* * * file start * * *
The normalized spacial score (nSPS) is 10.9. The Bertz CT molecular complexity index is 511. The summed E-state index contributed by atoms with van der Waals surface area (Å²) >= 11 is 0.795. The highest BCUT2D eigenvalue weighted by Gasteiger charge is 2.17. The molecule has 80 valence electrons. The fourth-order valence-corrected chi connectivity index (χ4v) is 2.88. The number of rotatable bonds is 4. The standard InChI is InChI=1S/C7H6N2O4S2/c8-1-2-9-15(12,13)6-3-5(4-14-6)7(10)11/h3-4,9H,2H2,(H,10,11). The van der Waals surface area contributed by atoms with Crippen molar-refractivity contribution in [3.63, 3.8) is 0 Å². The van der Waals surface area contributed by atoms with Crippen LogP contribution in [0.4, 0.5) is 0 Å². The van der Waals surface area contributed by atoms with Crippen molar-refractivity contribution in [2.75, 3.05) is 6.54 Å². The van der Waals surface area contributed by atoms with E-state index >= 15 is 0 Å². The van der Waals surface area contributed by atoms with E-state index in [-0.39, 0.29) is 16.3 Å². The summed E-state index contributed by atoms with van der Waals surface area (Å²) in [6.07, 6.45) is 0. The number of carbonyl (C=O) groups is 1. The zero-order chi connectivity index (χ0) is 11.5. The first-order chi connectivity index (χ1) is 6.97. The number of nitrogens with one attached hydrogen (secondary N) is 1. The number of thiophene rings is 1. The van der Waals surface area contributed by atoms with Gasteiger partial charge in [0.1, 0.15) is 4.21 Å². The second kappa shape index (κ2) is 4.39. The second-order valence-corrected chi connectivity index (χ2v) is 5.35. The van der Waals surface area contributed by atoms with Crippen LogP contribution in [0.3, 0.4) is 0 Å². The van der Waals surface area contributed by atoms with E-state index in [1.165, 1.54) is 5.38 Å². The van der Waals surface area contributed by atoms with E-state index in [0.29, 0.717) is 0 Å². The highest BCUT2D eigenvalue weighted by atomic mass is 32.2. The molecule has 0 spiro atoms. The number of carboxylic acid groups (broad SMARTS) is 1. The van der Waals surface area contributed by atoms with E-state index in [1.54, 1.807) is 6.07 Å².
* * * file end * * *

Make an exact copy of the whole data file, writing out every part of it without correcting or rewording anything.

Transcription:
The normalized spacial score (nSPS) is 10.9. The Bertz CT molecular complexity index is 511. The summed E-state index contributed by atoms with van der Waals surface area (Å²) >= 11 is 0.795. The highest BCUT2D eigenvalue weighted by Gasteiger charge is 2.17. The molecule has 80 valence electrons. The fourth-order valence-corrected chi connectivity index (χ4v) is 2.88. The number of rotatable bonds is 4. The standard InChI is InChI=1S/C7H6N2O4S2/c8-1-2-9-15(12,13)6-3-5(4-14-6)7(10)11/h3-4,9H,2H2,(H,10,11). The van der Waals surface area contributed by atoms with Crippen molar-refractivity contribution in [3.63, 3.8) is 0 Å². The van der Waals surface area contributed by atoms with Crippen LogP contribution in [0.4, 0.5) is 0 Å². The van der Waals surface area contributed by atoms with Crippen molar-refractivity contribution in [2.75, 3.05) is 6.54 Å². The van der Waals surface area contributed by atoms with E-state index >= 15 is 0 Å². The van der Waals surface area contributed by atoms with E-state index in [-0.39, 0.29) is 16.3 Å². The summed E-state index contributed by atoms with van der Waals surface area (Å²) in [6.07, 6.45) is 0. The number of carbonyl (C=O) groups is 1. The zero-order chi connectivity index (χ0) is 11.5. The first-order chi connectivity index (χ1) is 6.97. The number of nitrogens with one attached hydrogen (secondary N) is 1. The number of thiophene rings is 1. The van der Waals surface area contributed by atoms with Gasteiger partial charge in [0.1, 0.15) is 4.21 Å². The second kappa shape index (κ2) is 4.39. The second-order valence-corrected chi connectivity index (χ2v) is 5.35. The van der Waals surface area contributed by atoms with Crippen LogP contribution in [0.3, 0.4) is 0 Å². The van der Waals surface area contributed by atoms with E-state index in [1.165, 1.54) is 5.38 Å². The van der Waals surface area contributed by atoms with E-state index in [0.29, 0.717) is 0 Å². The highest BCUT2D eigenvalue weighted by atomic mass is 32.2. The molecule has 0 spiro atoms. The number of carboxylic acid groups (broad SMARTS) is 1. The van der Waals surface area contributed by atoms with E-state index in [1.54, 1.807) is 6.07 Å².